Give us a call, or send an email, so we can discuss how our firm can help you. What do you have to

About Stuart Rudner and Miller Thomson LLP

Since 1957, Miller Thomson LLP has advised management in all aspects of labour
relations and employment law. Members of our Labour and Employment Law Group
frequently provide advice regarding the interpretation of employment legislation
governing employment standards, human rights, pay equity, employment equity,
occupational health and safety, pensions, workers’ compensation and labour relations.
We are also regularly retained to assist employers in responding to union organizing
campaigns, allegations of unfair labour practices, picketing and strikes.

In addition, our lawyers appear frequently on behalf of clients before boards of arbitration, arbitrators, the Canada
Industrial Relations and the Ontario Labour Relations Boards, human rights boards of inquiry, Workplace Safety &
Insurance Board and other federal and provincial administrative agencies. We represent employers before the Courts
in connection with the review of decisions of administrative tribunals, wrongful dismissal actions, regulatory
prosecutions and to secure civil remedies such as injunctions.

Knowing the applicable laws is often the easier part of our job. The challenge is to apply legal principles in a cost
effective, practical and strategic way to accomplish our client’s objectives. Over the years, our commitment to
personal service and responsiveness to the needs of our clients has fostered long-term relationships based on trust,
confidence and results.

Stuart is a Partner in the Labour & Employment group at Miller Thomson LLP, practicing out of the Toronto and
Markham offices. He was called to the Bar of Ontario in 1999 after obtaining his law degree at Osgoode Hall Law
School. Prior to law school, Stuart obtained a Bachelor of Arts (Honours) degree at McGill University, where he
majored in Industrial Relations.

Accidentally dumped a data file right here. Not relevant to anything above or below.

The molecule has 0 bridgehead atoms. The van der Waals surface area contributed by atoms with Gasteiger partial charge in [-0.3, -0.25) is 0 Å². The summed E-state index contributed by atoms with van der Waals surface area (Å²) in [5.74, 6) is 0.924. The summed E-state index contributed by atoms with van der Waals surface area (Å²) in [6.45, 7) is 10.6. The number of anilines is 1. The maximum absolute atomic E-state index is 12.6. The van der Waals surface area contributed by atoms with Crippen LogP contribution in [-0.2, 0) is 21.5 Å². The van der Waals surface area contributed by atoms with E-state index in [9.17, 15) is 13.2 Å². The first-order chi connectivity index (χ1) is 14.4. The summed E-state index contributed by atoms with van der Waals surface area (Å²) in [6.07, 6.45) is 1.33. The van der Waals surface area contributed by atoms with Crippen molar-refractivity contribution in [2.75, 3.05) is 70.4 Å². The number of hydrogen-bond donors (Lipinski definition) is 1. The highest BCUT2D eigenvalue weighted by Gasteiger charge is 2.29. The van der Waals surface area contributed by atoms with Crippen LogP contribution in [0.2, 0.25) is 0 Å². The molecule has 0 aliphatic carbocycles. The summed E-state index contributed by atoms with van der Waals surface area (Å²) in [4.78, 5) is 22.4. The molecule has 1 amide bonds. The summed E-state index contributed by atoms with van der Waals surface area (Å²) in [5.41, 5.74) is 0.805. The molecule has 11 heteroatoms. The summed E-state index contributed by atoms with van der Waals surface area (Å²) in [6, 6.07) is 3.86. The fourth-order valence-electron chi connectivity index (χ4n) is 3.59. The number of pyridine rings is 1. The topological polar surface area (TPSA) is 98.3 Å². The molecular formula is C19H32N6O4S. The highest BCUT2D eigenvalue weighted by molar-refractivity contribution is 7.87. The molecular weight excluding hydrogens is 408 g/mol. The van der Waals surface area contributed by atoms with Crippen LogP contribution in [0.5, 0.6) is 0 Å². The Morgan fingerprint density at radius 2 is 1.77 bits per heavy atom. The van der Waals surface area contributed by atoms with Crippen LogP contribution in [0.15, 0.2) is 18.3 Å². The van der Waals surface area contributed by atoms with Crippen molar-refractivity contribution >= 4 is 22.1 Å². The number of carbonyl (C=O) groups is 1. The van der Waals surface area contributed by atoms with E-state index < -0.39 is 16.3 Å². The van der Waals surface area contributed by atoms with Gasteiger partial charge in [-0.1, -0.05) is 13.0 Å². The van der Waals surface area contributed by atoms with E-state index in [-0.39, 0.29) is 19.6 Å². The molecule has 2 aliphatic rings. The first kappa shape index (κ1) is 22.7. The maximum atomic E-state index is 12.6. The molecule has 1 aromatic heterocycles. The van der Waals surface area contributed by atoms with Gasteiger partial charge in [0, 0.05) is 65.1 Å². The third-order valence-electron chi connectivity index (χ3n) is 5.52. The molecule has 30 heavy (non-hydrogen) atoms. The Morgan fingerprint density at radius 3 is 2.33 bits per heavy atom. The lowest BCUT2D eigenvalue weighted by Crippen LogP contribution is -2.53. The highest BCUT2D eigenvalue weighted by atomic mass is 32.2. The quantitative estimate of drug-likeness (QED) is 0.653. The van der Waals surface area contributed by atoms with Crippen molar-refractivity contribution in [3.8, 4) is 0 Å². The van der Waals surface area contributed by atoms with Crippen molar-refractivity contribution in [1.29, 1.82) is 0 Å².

Stuart’s counsels and represents clients at all stages of the employment relationship, from the initial offer of
employment to the termination of the relationship. He helps clients to create effective employment policies, practices
and agreements, and he represents his clients before courts, mediators, and tribunals. In 2008, he appeared at the
Supreme Court of Canada on behalf of the Human Resources Professionals of Ontario in a case that is widely-
regarded as the most important employment law case of the last decade.

Stuart speaks and writes extensively on employment law and litigation topics. He

· authored the Employment and Labour chapter of Business Laws of Canada

· authored the Employment Law chapter of Carswell’s Canadian Precedents of Pleadings (soon to be

· is writing a book on the law of summary dismissal in Canada

· provided the legal review of ClearSite’s Company Handbook Toolkit (and is their recommended employment

· chairs Osgoode’s Annual Employment Law Conference

· responds to reader questions in the Ask an Expert column of Canadian Employment Law Today

· contributes regularly to the Canadian Human Resources Reporter, Canadian Employment Law Today,
Globe & Mail, National Post, Law Times, Lawyers Weekly and other publications

· speaks at programs put on by organizations including the Human Resources Professionals Association, the
Ontario Bar Association, the B.C. Human Resources Management Association, Toronto HR Professionals
Association, the United Way and the Law Society of Upper Canada

· has been interviewed on television, radio and in print on employment law issues.
Stuart has been repeatedly named in Canadian HR Reporter’s Employment Lawyers Directory (a Comprehensive
Directory of the Top Employment Law and Immigration Law Practitioners in Canada).